Gig economy models of “contracting” are being developed for new frontiers all the time. The aged care sector, which currently employs more than 300,000 people but will likely employ nearly a million Australians by 2050, is one area where providers are seeking to exploit the idea that employment costs can be reduced by subverting the National Employment Standards and engaging contractors rather than employing people.

The ridesharing industry

Where the true exploitative horror of the gig economy is most vividly playing out now, providing a cautionary view of the future, is in the ridesharing “industry”. The key characteristics of this devil child of the app age are that workers are “contractors”, and capital and risk is strictly BYO (plus corkage of between 10 and 20% of your earnings).

It is just like in the good old days of 1860 really. Only now, bringing your own capital does not mean buying a few textiles to stitch together at home. It means providing a good car and the petrol to fuel it. Throw in the water, sweets and insurances (that’s right, the worker has to self-insure) and away you go.

Data sets on the exact earnings of gig economy workers are hard to find, but according to the RSDU, it is virtually impossible under the current arrangements for drivers to make minimum wage once costs have been taken out. There are just not enough hours in the week to get the necessary economies of scale.

In a media release in June this year, RSDU said Uber drivers’ inability to negotiate fares or communicate with customers outside the Uber app meant they were subject to a “classic sham contracting arrangement”.

The RSDU said: “The prices aren’t sustainable and drivers have been complaining for a year now. As a subcontractor, drivers should be able to bargain about the price of the service. But Uber does what an employer would do — it sets the price. They can’t just call us whatever they like and get away with it.”

Ridesharing is just one example of the scam being perpetrated on workers and governments. Australia has had 26 years of economic growth but there are workers, in numbers that are growing by the day — 40% of workers have freelanced in the past 12 months — who are earning below minimum wage, receiving no minimum employment entitlements and not generating one cent of superannuation.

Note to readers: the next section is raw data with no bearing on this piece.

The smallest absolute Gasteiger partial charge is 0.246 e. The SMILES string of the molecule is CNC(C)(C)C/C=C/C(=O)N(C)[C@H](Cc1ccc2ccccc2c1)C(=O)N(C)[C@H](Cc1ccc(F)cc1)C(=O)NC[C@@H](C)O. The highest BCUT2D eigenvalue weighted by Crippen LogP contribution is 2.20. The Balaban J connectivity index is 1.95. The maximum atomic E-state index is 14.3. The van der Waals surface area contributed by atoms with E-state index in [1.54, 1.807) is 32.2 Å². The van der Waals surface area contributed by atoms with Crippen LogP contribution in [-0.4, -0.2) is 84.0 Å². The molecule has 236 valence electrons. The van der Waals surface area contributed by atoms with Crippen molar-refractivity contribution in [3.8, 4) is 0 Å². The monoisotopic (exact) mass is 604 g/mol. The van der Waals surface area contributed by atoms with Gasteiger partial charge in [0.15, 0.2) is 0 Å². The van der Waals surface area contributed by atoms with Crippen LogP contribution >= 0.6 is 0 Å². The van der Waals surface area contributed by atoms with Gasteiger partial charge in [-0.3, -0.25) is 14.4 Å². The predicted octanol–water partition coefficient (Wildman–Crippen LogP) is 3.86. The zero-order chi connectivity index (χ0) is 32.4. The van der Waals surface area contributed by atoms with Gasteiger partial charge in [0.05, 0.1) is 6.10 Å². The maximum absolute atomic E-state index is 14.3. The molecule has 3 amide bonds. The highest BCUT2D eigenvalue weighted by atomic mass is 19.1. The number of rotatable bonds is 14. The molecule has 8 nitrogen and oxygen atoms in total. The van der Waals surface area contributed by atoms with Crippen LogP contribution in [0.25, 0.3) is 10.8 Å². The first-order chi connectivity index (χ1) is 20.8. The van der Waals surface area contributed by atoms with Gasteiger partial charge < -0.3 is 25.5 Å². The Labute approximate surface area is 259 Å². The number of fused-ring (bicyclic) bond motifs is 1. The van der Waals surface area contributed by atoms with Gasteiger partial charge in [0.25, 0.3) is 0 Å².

Is it any wonder inequality has entered the national debate? We are sleep walking, heads down over our iphones, into an economic and social disaster.

Regulators have been slow to react to the gig economy, but the wave is coming. The Fair Work Ombudsman’s inquiry into the classification of workers as contractors by Uber and Deliveroo, should be complete in time to allow its findings to inform the next phase of the Victorian government’s ridesharing legislation, scheduled for next year. Victoria has an opportunity to lead the development of contemporary regulatory models to regulate the rough edges off the gig economy, especially in terms of workers’ rights.


While we wait for the regulators to catch up, we should at least begin to call out the inherent injustice of the gig economy for workers. We need to expose the “gaming” of the system and the language the sharks hide behind, like “flexibility” and "choice”, neither of which will pay the rent, feed the kids, or put shoes on their feet. You cannot eat flexibility, and choice will not help you save for your retirement.

Those peddling the soothing powers of “flexibility” branded snake oil, target their marketing directly and cynically at women in many instances. The female ridesharing companies are very good at this, selling flexibility with the passion of the suffragettes, while patronising a whole gender with promises of 1960s tupperware camaraderie.